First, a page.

Furthermore, as I have also outlined above, in his response the applicant clarified the nature of the information sought and suggested that if he was mistaken as to the volume of records involved, the Department might advise and he could review his request for information accordingly. The Department did not do so. Furthermore, the Department did not rely on section 15(1)(c) in its original decision.
In his application for an internal review of that decision, the applicant drew the Department's attention to his previous request for an opportunity to refine his request so as to avoid refusal under section 15(1)(c). The Department did not address this point with the applicant again prior to completing its internal review. Moreover, in response to a query from this Office in relation to the Department's engagement with the applicant under section 15(4), the Department simply stated that, because it considered that the request as originally stated might be subject to refusal under section 15(1)(c), it had, as noted above, sought clarification from the applicant as to what he was seeking.
In the circumstances outlined above, I am not satisfied that the Department provided assistance or offered assistance to the applicant in accordance with section 15(4). Accordingly, I find that the Department was not justified in its decision to refuse the request under section 15(1)(c).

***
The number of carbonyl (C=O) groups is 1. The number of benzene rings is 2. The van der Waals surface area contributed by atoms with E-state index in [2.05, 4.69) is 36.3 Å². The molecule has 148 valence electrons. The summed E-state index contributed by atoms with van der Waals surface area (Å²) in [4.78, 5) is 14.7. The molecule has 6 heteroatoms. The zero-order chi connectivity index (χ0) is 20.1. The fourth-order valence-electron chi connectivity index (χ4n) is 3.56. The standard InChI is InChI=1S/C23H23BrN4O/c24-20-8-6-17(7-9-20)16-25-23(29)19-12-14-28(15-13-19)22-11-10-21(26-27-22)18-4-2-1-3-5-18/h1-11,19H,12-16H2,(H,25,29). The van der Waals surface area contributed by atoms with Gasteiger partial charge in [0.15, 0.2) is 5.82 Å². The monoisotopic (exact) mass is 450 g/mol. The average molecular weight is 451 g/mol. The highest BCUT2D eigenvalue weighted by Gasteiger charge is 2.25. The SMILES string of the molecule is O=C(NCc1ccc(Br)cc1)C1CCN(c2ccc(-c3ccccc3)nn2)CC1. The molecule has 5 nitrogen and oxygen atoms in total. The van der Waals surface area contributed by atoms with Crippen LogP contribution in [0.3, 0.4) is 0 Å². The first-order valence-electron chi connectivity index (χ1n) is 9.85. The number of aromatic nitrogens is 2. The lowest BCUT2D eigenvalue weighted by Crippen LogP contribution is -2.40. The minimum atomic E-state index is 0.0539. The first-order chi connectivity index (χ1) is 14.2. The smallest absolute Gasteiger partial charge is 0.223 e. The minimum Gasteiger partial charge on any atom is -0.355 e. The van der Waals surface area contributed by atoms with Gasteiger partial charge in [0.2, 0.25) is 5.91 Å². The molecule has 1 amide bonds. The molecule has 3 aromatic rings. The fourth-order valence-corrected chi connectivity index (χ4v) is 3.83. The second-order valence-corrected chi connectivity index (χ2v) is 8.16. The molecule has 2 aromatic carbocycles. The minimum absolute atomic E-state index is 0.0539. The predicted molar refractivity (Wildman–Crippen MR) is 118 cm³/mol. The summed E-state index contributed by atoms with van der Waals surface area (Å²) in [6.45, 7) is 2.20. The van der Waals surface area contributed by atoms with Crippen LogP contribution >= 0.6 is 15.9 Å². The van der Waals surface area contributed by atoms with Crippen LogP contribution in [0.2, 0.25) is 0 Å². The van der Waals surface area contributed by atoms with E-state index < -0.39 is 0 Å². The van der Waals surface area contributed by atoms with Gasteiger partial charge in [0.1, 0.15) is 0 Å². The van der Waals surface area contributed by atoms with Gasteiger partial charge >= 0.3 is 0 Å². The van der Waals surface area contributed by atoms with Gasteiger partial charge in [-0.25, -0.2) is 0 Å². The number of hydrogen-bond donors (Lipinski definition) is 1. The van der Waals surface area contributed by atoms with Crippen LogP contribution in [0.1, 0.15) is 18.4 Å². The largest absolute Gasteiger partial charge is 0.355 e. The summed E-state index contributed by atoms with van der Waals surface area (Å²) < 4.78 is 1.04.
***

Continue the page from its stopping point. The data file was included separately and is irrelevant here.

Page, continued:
The effect of my findings on the applicability of sections 15(1)(a) and 15(1)(c) in this case is that the Department's decision must be annulled and it must make a fresh, first instance, decision in respect of the applicant's request, in accordance with the provisions of the FOI Act. In making that decision, if the Department wishes to rely on section 15(1)(c), it must have regard to its obligations under section 15(4).
Having carried out a review under section 22(2) of the Freedom of Information Act 2014, I hereby annul the decision of the Department in this case. I direct the Department to undertake a fresh decision-making process in respect of the request, as set out above, and to inform the applicant of the outcome of its decision, in accordance with section 13 of the FOI Act.
Section 24 of the FOI Act sets out detailed provisions for an appeal to the High Court by a party to a review, or any other person affected by the decision. In summary, such an appeal, normally on a point of law, must be initiated not later than four weeks after notice of the decision was given to the person bringing the appeal.